Personal reflections on the state of science journalism—from the World Conference of Science Journalists

| August 19, 2019

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Patrick Kahondwa is the program manager at Radio Universitaire ISDR (Institut Superieur de Developpement Rurale) in Bukavu, DRC. After reading an Opportunity in Barza Wire, he applied to attend the World Conference of Science Journalists, and was successful. He shares his experience.

The city of Lausanne, Switzerland, welcomed the 11th World Conference of Science Journalists from July 1-5. This conference brought together about 1,200 participants from all continents. This was, for us, an opportunity to meet science journalists from other places and to share our respective experiences working in science journalism. As an African journalist, it was a chance to learn about the work of science journalists outside of the continent, outside of the Democratic Republic of Congo in particular, where science journalism is not valued as much as in Europe or North America. It is thus my responsibility to put into practice what I have learned from this conference to promote science journalism in my country where too many journalists are focused on political news and sports.

One of the interesting parts of this conference, for me, was the francophone workshop that brought together journalists and researchers. In the francophone world, science journalism is not at the same level as in the anglophone world. That is why it was important to think about how to set up a network of French-speaking journalists and to think about the challenges of science journalism in French-speaking Africa.

Although I have little experience as a science journalist, the World Conference of Science Journalists has made me open to producing science programs. My observation is that many studies are conducted by researchers in Africa, but the results that could serve communities remain hidden, rather than being promoted. Normally, I only report on general information, but in March 2018, I started to be interested in climate change and tropical diseases. I produced some small reports and then entire programs on these topics, and I started to make climate and health issues my favourite subject matter.

I am always looking for new knowledge to improve my journalistic work and deepen my understanding of the issue of climate change, its consequences on community life, and on diseases that touch African populations. This is how I learned about the work of Agathe Petit, editor-in-chief of the program Le Labo des saviors (Laboratory of knowledge), a radio program that discusses news items and invites researchers to analyze problems. After following this program, I was inspired to do something similar in my region. I started to meet some scientists, research centres, hospitals, and faculties of medicine. In October 2018, I learned from Barza Wire that the World Federation of Science Journalists was offering travel bursaries to attend its conference. This was a golden opportunity to progress in science journalism. I completed the application, and in January I was told I was a winner of this bursary.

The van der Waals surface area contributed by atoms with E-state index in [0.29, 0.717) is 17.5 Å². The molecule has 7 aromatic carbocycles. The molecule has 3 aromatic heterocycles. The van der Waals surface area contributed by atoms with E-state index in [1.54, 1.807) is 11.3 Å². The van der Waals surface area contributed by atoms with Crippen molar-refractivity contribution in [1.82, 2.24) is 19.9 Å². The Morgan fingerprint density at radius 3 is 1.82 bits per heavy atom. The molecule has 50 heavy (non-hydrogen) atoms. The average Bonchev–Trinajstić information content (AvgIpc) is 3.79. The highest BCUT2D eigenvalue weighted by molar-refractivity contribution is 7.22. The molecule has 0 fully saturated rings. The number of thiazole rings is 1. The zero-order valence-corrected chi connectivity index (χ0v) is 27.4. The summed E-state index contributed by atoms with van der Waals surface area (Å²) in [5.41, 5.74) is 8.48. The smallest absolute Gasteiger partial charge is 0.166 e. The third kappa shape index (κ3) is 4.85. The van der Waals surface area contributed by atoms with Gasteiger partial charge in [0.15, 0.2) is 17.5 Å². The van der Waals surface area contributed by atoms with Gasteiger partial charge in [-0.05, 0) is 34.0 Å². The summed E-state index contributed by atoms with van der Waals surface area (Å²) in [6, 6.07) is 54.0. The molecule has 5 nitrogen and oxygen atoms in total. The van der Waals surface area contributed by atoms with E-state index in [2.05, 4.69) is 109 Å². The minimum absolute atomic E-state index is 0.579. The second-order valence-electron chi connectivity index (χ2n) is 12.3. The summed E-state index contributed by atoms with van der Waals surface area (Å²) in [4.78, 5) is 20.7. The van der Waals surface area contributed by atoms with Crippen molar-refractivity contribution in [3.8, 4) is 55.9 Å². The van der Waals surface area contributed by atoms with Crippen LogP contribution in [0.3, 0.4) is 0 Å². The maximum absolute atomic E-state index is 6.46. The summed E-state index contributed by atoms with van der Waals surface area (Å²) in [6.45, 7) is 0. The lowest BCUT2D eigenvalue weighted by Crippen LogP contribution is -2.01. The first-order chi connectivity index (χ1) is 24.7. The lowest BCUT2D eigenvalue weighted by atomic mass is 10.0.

Having received additional knowledge through the conference, I find it important to make this knowledge available to other journalists interested in scientific issues. This makes it possible to contribute to the development of scientific journalism and to meet the challenges in this field. I am also seeing how to organize, in collaboration with the university radio station for which I work, a meeting of journalists and scientists to discuss how to improve the level of collaboration between researchers and journalists.

I am also looking for ways to rally the Congolese Association of Science Journalists so that we can organize a training for those interested in science in order to equip them with new knowledge in the media coverage of scientific news. In this way, we can develop a standard for professional scientific journalism.

A fellow freelance journalist based in the DRC also pledged to focus on scientific issues after the World Conference of Science Journalists. Many Congolese journalists deal with scientific issues in the field of climate change, health, and agriculture without really digging deeper.

The World Conference of Science Journalists was, for me and for other science journalists, a time for meetings, reflection, and exchange on the work of the scientific journalist. As a journalist, I encourage other journalists in my country who want to learn about science journalism to apply for opportunities from different organizations to learn from the experiences of other journalists.

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